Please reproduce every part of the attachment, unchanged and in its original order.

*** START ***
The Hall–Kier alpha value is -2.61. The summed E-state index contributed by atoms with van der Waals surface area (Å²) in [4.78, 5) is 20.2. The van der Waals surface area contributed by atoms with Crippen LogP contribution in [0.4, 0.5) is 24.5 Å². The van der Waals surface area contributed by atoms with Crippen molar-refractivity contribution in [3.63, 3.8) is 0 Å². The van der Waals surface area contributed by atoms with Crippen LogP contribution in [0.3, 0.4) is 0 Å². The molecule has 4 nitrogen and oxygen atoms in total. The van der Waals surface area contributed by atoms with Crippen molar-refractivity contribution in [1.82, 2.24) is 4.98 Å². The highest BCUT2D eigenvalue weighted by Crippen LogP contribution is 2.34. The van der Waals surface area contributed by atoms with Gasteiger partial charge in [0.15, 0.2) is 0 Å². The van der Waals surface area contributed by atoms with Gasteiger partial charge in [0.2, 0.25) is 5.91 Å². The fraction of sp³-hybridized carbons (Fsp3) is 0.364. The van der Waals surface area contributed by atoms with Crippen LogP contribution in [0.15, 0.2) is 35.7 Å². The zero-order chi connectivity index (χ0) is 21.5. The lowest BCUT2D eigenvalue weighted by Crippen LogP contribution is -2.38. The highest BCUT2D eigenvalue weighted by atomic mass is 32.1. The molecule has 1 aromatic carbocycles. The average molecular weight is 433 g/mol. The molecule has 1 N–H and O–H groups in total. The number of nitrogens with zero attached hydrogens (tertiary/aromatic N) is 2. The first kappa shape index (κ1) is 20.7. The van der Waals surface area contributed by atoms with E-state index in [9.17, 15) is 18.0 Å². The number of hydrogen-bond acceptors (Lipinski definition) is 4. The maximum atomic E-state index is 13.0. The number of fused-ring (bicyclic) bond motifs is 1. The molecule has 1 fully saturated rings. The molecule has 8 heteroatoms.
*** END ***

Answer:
The Hall–Kier alpha value is -2.61. The summed E-state index contributed by atoms with van der Waals surface area (Å²) in [4.78, 5) is 20.2. The van der Waals surface area contributed by atoms with Crippen LogP contribution in [0.4, 0.5) is 24.5 Å². The van der Waals surface area contributed by atoms with Crippen molar-refractivity contribution in [3.63, 3.8) is 0 Å². The van der Waals surface area contributed by atoms with Crippen LogP contribution in [0.3, 0.4) is 0 Å². The molecule has 4 nitrogen and oxygen atoms in total. The van der Waals surface area contributed by atoms with Crippen molar-refractivity contribution in [1.82, 2.24) is 4.98 Å². The highest BCUT2D eigenvalue weighted by Crippen LogP contribution is 2.34. The van der Waals surface area contributed by atoms with Gasteiger partial charge in [0.15, 0.2) is 0 Å². The van der Waals surface area contributed by atoms with Gasteiger partial charge in [0.2, 0.25) is 5.91 Å². The fraction of sp³-hybridized carbons (Fsp3) is 0.364. The van der Waals surface area contributed by atoms with Crippen LogP contribution in [0.15, 0.2) is 35.7 Å². The zero-order chi connectivity index (χ0) is 21.5. The lowest BCUT2D eigenvalue weighted by Crippen LogP contribution is -2.38. The highest BCUT2D eigenvalue weighted by atomic mass is 32.1. The molecule has 1 aromatic carbocycles. The average molecular weight is 433 g/mol. The molecule has 1 N–H and O–H groups in total. The number of nitrogens with zero attached hydrogens (tertiary/aromatic N) is 2. The first kappa shape index (κ1) is 20.7. The van der Waals surface area contributed by atoms with E-state index in [9.17, 15) is 18.0 Å². The number of hydrogen-bond acceptors (Lipinski definition) is 4. The maximum atomic E-state index is 13.0. The number of fused-ring (bicyclic) bond motifs is 1. The molecule has 1 fully saturated rings. The molecule has 8 heteroatoms.